Can Denis Villeneuve make a movie out of Rendezvous with Rama?

What has a superbly detailed technical description of an interstellar megastructure and no characters or story?

Denis Villeneuve’s latest film project.

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Published by Damien Walter

Writer and storyteller. Contributor to The Guardian, Independent, BBC, Wired, Buzzfeed and Aeon magazine. Special forces librarian (retired). Teaches the Rhetoric of Story to over 35,000 students worldwide.

4 thoughts on “Can Denis Villeneuve make a movie out of Rendezvous with Rama?

  1. Thanks for your analysis of Rama as hard sci fi. I can’t wait for the movie — and trust it will be done right.

    There is one super interesting scientific error in the book, which I think has gone unnoticed.


    It relates to the reason for the taller southern sea cliff. It is a pivotal event in the story when the polymath hero Dr Perera, in a brainwave, realises that the southern cliff is built to contain the cylindrical sea should the spaceship accelerate towards the north (and he calculates a maximum acceleration of 0.02 G, a figure borne out in the climax).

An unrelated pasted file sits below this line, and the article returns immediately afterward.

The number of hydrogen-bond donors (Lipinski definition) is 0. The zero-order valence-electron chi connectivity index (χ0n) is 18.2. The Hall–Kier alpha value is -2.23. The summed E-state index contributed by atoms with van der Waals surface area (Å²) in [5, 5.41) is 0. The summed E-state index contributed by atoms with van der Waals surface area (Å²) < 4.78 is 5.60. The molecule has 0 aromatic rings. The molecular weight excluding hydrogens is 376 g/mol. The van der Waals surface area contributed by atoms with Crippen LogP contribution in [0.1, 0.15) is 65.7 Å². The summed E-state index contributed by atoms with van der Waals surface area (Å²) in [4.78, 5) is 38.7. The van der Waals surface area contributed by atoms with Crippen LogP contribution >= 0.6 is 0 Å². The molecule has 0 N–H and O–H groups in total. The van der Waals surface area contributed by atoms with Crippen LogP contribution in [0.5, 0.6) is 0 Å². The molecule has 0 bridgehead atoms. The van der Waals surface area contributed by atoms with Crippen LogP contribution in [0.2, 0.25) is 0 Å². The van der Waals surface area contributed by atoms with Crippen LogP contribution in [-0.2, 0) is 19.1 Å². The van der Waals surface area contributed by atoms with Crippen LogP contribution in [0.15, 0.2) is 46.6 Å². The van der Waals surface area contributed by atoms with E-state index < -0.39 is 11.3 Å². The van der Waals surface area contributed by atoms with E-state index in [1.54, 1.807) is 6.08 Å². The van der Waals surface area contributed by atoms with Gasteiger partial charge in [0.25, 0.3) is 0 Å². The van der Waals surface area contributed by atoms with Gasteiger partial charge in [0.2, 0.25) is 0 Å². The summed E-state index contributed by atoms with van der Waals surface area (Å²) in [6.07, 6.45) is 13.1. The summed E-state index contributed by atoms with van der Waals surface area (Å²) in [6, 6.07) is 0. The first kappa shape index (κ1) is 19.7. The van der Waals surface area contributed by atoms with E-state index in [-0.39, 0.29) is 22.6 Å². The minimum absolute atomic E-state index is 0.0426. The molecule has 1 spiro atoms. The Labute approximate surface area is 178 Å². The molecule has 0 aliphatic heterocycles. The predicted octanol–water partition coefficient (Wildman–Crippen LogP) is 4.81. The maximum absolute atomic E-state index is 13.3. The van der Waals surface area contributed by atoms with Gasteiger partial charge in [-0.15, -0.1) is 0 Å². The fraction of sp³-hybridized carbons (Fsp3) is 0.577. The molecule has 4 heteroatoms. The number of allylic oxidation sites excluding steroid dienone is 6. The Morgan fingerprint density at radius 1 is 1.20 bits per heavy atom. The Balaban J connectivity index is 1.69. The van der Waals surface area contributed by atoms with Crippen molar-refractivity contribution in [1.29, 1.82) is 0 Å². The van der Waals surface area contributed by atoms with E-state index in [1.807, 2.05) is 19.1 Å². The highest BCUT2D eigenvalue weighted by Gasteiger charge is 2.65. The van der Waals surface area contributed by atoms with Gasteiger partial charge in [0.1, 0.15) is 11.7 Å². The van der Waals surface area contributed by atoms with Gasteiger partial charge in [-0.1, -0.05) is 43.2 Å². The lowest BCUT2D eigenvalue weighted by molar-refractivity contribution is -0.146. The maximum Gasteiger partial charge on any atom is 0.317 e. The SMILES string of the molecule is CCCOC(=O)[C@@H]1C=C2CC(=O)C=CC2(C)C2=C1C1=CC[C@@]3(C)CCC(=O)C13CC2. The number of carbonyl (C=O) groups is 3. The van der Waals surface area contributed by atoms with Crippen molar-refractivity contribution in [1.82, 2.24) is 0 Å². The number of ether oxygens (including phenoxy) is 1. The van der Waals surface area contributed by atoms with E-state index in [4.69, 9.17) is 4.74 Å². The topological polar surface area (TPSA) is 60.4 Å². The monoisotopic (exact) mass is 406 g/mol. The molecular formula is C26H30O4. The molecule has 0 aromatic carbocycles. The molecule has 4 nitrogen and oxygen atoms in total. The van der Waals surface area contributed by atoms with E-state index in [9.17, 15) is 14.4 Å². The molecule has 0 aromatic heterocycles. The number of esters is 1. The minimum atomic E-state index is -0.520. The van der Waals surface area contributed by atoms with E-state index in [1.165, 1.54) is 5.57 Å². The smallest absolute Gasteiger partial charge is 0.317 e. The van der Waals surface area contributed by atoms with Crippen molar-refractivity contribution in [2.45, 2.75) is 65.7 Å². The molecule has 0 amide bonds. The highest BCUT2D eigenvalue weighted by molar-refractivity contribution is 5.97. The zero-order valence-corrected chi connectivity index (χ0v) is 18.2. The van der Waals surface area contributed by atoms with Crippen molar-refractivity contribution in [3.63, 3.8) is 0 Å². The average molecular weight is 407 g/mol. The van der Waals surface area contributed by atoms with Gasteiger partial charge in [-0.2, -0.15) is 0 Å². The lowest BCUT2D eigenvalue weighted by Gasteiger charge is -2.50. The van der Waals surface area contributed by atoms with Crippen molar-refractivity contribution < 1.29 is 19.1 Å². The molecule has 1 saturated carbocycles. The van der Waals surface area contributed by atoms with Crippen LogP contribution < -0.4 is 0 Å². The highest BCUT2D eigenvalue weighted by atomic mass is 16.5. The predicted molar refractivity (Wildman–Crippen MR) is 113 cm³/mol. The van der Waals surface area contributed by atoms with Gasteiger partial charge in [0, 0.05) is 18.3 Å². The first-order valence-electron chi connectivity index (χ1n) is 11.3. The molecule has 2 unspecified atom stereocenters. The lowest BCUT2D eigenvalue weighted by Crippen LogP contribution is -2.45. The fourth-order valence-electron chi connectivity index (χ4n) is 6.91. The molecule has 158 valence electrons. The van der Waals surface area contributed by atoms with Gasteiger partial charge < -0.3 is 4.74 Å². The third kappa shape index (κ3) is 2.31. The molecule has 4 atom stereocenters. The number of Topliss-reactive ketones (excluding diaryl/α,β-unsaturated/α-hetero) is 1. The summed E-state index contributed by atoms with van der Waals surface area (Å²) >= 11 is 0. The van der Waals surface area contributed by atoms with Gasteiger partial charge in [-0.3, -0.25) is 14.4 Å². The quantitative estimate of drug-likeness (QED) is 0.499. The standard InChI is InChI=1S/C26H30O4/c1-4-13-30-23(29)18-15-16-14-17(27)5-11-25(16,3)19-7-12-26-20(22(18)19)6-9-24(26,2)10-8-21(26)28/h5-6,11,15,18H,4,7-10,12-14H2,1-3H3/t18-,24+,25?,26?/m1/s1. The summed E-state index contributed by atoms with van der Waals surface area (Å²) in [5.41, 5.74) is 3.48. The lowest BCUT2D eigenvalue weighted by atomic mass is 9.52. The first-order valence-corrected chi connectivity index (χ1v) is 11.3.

What a ripping yarn!

    And yet the climax shows that Rama is propelled by a Space Drive. The mechanism remains a mystery but we do know that every atom in the body is driven forward by the same force, whatever it is. Including the sea water.

    With a space drive, all the water would stay put, and there would be no need for the taller cliff. Sorry!


    1. @Steve Wilson, I think you are wrong. Under acceleration, the water would move, as you do in a train during acceleration, whereas your seat does not because it’s fixed (and so does the cliff).

      Thank you Damien Walter for your nice podcasts


      1. This is all hypothetical of course — or outright fictional — but the premise of the Space Drive is that some force acts on the ship to propel it forward. Anti-gravity is one example mentioned in the novel. Every piece of matter in Rama would be propelled by that force, including the water in the Cylindrical Sea. It would not slosh backwards against the 500m cliff but instead just move with the rest of Rama, as one.
        Your train is different; it is accelerated by a force that acts only on the carriage and the seats attached to it; your inertia as an uncoupled passenger forces you back in the seat.


  2. Does the book give the specifics of the drive and its effects on matter within the ship?I loved the series, very inspirational.



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